“Great support is essential to the success of a PLG business, and even with our small team, we are able to provide this,” says Esben.

Here is how Userflow does this with such a small team:

  1. They solve recurring support issues in the product. Instead of hiring more people to support, the spend development time on fixing recurring UX challenges.
  2. They have an extensive knowledge base with troubleshooting guides and detailed product feature information.
  3. A self-help widget and support chat ensure documentation and support are always easily accessible.
  4. The people who build the product are also the people who provide support — so users always get a qualified person to answer questions when the documentation is not enough. Esben notes, “This also helps keep the product team close to our customers and thereby better understand their needs.”

6. Be wise with spending and tracking

“As a bootstrapped business we are customer funded. That means we are very careful about how we spend our money,” Esben says.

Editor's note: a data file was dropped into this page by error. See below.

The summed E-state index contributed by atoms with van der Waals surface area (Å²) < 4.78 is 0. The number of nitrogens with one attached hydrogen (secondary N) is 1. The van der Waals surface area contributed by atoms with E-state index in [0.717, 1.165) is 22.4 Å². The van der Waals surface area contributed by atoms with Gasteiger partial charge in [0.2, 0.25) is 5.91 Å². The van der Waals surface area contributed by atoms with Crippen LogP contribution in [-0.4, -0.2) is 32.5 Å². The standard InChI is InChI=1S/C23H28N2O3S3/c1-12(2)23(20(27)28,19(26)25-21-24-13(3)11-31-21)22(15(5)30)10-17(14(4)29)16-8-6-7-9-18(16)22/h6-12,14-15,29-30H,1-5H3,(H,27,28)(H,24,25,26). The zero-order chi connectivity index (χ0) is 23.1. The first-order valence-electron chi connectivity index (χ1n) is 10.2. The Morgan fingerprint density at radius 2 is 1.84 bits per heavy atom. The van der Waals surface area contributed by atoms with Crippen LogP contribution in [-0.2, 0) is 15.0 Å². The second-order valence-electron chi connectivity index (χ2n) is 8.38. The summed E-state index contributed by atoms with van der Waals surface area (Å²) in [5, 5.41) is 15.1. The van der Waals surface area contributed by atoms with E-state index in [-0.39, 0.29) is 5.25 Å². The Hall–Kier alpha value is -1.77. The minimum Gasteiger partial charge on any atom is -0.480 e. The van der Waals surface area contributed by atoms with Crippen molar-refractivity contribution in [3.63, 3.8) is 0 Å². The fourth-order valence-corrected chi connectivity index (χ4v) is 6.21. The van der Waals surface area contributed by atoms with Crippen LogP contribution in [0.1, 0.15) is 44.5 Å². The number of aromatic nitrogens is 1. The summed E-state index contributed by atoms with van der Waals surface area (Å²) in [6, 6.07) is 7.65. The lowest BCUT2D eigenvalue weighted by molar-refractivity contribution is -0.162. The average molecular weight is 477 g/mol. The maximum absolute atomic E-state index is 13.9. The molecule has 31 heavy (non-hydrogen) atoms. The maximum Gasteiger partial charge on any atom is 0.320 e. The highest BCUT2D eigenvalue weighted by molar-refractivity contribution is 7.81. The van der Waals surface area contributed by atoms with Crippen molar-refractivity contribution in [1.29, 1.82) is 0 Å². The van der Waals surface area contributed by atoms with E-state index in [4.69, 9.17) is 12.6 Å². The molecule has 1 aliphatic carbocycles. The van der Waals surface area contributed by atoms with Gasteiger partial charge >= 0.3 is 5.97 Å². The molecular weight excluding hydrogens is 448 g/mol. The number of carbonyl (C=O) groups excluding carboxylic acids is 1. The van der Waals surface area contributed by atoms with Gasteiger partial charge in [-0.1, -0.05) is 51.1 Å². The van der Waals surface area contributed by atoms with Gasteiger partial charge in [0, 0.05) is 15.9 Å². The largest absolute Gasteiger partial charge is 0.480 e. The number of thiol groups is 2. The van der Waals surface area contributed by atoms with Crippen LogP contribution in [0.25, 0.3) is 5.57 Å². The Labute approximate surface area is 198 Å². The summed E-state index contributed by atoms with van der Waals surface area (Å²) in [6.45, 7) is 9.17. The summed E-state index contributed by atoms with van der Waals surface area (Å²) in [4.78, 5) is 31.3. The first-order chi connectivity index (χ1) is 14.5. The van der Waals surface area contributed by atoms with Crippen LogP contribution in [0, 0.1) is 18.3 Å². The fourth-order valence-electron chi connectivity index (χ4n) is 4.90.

“We continuously track our growth, and as long as we are growing MRR at a good pace and our customers are happy we do not go out and hire. We furthermore (as mentioned) optimize through documentation, automation, and better UX in the product, to reduce the need for support personnel. 

“For marketing spending, we evaluate the ROI based on the payback period, e.g. how many customers we should get from going to a conference or doing paid ads, and we do a lot of thought leadership and content marketing which are things we can create on our own.”

Esben and team also do structured tracking of their customer pipeline in HubSpot and track SaaS metrics in Chartmogul. Those systems are integrated with Userflow and Stripe to ensure the data is always up to date.

Esben points out that a key part of having good reporting is using a standardized setup. This is, for example, why they avoid customized deals and instead use standard product packages.

Startup lessons from a PLG success story

Not every startup with a PLG model will be able to bootstrap the way Userflow did — but still, Esben’s story is an object lesson in scrappiness that doesn’t come at the customer’s expense.

Did you learn something from this article? Then you should sign up for my Substack newsletter, Notorious PLG.